Counterfeit Reality

“And they stripped him and laid a scarlet cloak on him. And they twisted together a crown from a thorn vine and put it on his head with a reed in his right hand, and they knelt before him and mocked him saying, ‘Hail, king of the Jews.’ And they spat on him and took the reed and beat him on the head.”

(Matthew 27:28-30)

 

“And they clothed him with a purple cloak and they put on him a crown woven from a thorn vine and they began to recognize him: ‘Hail, King of the Jews!’ And they were striking him on the head with the reed and spitting on him and bowed the knee to worship him.”

(Mark 15:17-19)

 

“And the soldiers wove a crown from a thorn vine and put it on his head and clothed him with a garment of purple. And they came up to him and said, ‘Hail, King of the Jews!’ And they gave him blows.”

(John 19:2-3)

 

There are so many details that are part of the passion account that are contained in these few short verses. I suppose that the first of the details that we should address, though, is that of the apparent discrepancy in the color of the tunic placed on Jesus by the soldiers. Matthew describes it as scarlet while Mark and John describe it as being purple. The obvious answers that are based on a similarity in the words don’t really apply well here as there are two very distinct words being employed by the Gospel writers. The word for scarlet is ko/kkinoß (kokkinos) and the word for purple is porfurouvß (porphurous).

Historically, the scarlet robe was one worn by the Roman soldiers as it could be prepared and dyed cheaply where the purple would be worn by society’s elite, given the cost of purple dye (in those days extracted from shellfish). There is some debate amongst commentators as to what is being emphasized in this difference in colors recorded. Some seem to stretch the text in favor of spiritualizing the colors into a representation of blood but that is a stretch that is further than the text really permits. Those with lower views on scripture simply write it off as an error, yet again, yet that comes from those with no commitment to an inerrant text of scripture. So, where shall we go from here? Some suggest two cloaks, one red and one purple, and while plausible, is unnecessary to make sense of the text.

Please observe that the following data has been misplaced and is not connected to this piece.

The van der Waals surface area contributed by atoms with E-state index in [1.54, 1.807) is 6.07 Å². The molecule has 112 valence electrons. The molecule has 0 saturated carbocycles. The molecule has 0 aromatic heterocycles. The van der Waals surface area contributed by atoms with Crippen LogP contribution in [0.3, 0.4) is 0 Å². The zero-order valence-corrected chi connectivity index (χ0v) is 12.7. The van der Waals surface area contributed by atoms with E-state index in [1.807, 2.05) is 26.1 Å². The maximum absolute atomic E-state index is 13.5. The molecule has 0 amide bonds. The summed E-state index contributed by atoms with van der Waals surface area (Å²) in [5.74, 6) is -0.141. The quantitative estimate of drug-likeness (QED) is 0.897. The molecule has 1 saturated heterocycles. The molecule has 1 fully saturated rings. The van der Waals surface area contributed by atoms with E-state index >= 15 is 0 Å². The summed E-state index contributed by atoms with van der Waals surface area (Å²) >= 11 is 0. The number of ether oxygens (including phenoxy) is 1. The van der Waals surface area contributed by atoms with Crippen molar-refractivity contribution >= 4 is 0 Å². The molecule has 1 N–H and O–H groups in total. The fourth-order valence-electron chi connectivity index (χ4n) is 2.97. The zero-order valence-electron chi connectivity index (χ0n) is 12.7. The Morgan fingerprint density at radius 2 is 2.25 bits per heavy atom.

To begin with, we must ask what it is that these Roman soldiers are doing. The obvious answer is that they are mocking him — making him out loosely as a king and giving him “honor” before they destroy his life. The elements of royalty are all there — the cloak, the crown, and the staff. Yet in each case, the elements are a twisting of the reality — Calvin calls them “counterfeits.” The crown is made of thorns. The rod of rulership is made out of a flimsy reed, easily broken. And here we arrive at the cloak — what ought to have been the purple cloak of royalty, but in this case made out of a red Roman soldier’s tunic. All counterfeits…all a warping of the reality that they are meant to symbolize. And, in the case of Matthew, he focuses on the specifics of what transpired while Mark and John focus on what those specifics represented.

How often, though, we are surrounded by counterfeits in life and in the church. When people act in a way that puts on a false front, we call them hypocrites. But we find more than just hypocrites in our midst. Sadly, we often find outright liars. We find gatherings that profess to be Christian churches, but they teach a doctrine of men, not the Word of God in the scriptures. We find supposed mercy missions, but those who run the ministries line their pockets while giving only leftovers to the ones they claim to serve. We find government officials who call themselves “civil servants” yet the only ones they seek to serve is themselves. The list goes on and on, but how it calls us to live with integrity — that we make “what you see is what you get” our motto and model. That we seek to worship God in spirit and in truth should be our highest aim…not to tear down others to line our own nests.

Loved ones, this account is more about the mockery of Jesus than it is about the counterfeit that the Gospel writers help us see through, yet how often we are engaged with counterfeits in this world of ours. Reject the counterfeit that you see and call for repentance while honoring Christ in word and deed.

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